14. Actually, then, in these two contraries we call evil and good, the rule of the logicians fails to apply. No weather is both dark and bright at the same time; no food or drink is both sweet and sour at the same time; no body is, at the same time and place, both white and black, nor deformed and well-formed at the same time. This principle is found to apply in almost all disjunctions: two contraries cannot coexist in a single thing. Nevertheless, while no one maintains that good and evil are not contraries, they can not only coexist, but the evil cannot exist at all without the good, or in a thing that is not a good. On the other hand, the good can exist without evil. For a man or an angel could exist and yet not be wicked, whereas there cannot be wickedness except in a man or an angel. It is good to be a man, good to be an angel; but evil to be wicked. These two contraries are thus coexistent, so that if there were no good in what is evil, then the evil simply could not be, since it can have no mode in which to exist, nor any source from which corruption springs, unless it be something corruptible. Unless this something is good, it cannot be corrupted, because corruption is nothing more than the deprivation of the good. Evils, therefore, have their source in the good, and unless they are parasitic on something good, they are not anything at all. There is no other source whence an evil thing can come to be. If this is the case, then, in so far as a thing is an entity, it is unquestionably good. If it is
an incorruptible entity, it is a great good. But even if it is a corruptible entity, it still has no mode of existence except as an aspect of something that is good. Only by corrupting something good can corruption inflict injury.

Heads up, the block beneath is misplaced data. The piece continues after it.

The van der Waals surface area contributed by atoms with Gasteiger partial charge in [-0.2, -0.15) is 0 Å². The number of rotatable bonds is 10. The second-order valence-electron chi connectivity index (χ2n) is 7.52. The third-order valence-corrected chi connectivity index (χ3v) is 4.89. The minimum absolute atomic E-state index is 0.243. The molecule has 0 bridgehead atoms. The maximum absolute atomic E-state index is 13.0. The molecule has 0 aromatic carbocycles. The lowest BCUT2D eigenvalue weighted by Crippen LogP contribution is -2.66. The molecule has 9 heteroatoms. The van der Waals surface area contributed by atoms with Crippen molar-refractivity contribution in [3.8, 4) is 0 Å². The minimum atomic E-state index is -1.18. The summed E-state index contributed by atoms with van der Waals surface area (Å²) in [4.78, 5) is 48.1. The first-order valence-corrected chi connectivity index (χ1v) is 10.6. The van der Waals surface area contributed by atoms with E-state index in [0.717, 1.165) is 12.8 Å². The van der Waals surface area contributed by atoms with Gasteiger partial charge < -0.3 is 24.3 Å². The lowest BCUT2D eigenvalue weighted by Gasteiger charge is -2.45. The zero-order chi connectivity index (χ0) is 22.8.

15. But when we say that evil has its source in the good, do not suppose that this denies our Lord’s judgment: “A good tree cannot bear evil fruit.” This cannot be, even as the Truth himself declareth: “Men do not gather grapes from thorns,” since thorns cannot bear grapes. Nevertheless, from good soil we can see both vines and thorns spring up. Likewise, just as a bad tree does not grow good fruit, so also an evil will does not produce good deeds. From a human nature, which is good in itself, there can spring forth either a good or an evil will. There was no other place from whence evil could have arisen in the first place except from the nature — good in itself — of an angel or a man. This is what our Lord himself most clearly shows in the passage about the trees and the fruits, for he said: “Make the tree good and the fruits will be good, or make the tree bad and its fruits will be bad.” This is warning enough that bad fruit cannot grow on a good tree nor good fruit on a bad one. Yet from that same earth to which he was referring, both sorts of trees can grow.